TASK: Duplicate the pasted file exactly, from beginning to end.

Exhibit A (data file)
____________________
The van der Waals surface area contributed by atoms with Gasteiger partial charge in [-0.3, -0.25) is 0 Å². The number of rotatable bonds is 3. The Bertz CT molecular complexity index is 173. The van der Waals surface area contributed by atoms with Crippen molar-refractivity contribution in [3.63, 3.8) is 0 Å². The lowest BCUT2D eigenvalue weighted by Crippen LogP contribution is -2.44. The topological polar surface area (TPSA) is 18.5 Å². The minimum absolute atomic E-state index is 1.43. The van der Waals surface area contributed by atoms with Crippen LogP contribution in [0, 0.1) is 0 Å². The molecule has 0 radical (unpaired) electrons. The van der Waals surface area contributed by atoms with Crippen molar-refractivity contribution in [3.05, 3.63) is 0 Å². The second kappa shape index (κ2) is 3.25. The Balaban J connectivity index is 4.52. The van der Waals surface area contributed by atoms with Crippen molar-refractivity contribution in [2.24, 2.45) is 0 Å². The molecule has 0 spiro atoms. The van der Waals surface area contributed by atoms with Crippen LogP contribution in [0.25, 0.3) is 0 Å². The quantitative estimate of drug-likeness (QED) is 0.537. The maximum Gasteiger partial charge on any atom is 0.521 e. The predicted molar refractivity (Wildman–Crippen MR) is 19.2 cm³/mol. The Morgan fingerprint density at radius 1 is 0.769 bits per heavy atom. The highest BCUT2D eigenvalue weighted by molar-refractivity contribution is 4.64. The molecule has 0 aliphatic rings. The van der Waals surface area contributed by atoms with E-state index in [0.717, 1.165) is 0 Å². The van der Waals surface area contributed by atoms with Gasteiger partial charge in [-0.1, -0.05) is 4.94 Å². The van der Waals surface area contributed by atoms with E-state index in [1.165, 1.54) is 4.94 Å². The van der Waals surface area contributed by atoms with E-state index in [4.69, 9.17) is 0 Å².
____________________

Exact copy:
The van der Waals surface area contributed by atoms with Gasteiger partial charge in [-0.3, -0.25) is 0 Å². The number of rotatable bonds is 3. The Bertz CT molecular complexity index is 173. The van der Waals surface area contributed by atoms with Crippen molar-refractivity contribution in [3.63, 3.8) is 0 Å². The lowest BCUT2D eigenvalue weighted by Crippen LogP contribution is -2.44. The topological polar surface area (TPSA) is 18.5 Å². The minimum absolute atomic E-state index is 1.43. The van der Waals surface area contributed by atoms with Crippen LogP contribution in [0, 0.1) is 0 Å². The molecule has 0 radical (unpaired) electrons. The van der Waals surface area contributed by atoms with Crippen molar-refractivity contribution in [3.05, 3.63) is 0 Å². The second kappa shape index (κ2) is 3.25. The Balaban J connectivity index is 4.52. The van der Waals surface area contributed by atoms with Crippen molar-refractivity contribution in [2.24, 2.45) is 0 Å². The molecule has 0 spiro atoms. The van der Waals surface area contributed by atoms with Crippen LogP contribution in [0.25, 0.3) is 0 Å². The quantitative estimate of drug-likeness (QED) is 0.537. The maximum Gasteiger partial charge on any atom is 0.521 e. The predicted molar refractivity (Wildman–Crippen MR) is 19.2 cm³/mol. The Morgan fingerprint density at radius 1 is 0.769 bits per heavy atom. The highest BCUT2D eigenvalue weighted by molar-refractivity contribution is 4.64. The molecule has 0 aliphatic rings. The van der Waals surface area contributed by atoms with E-state index in [0.717, 1.165) is 0 Å². The van der Waals surface area contributed by atoms with Gasteiger partial charge in [-0.1, -0.05) is 4.94 Å². The van der Waals surface area contributed by atoms with E-state index in [1.165, 1.54) is 4.94 Å². The van der Waals surface area contributed by atoms with E-state index in [4.69, 9.17) is 0 Å².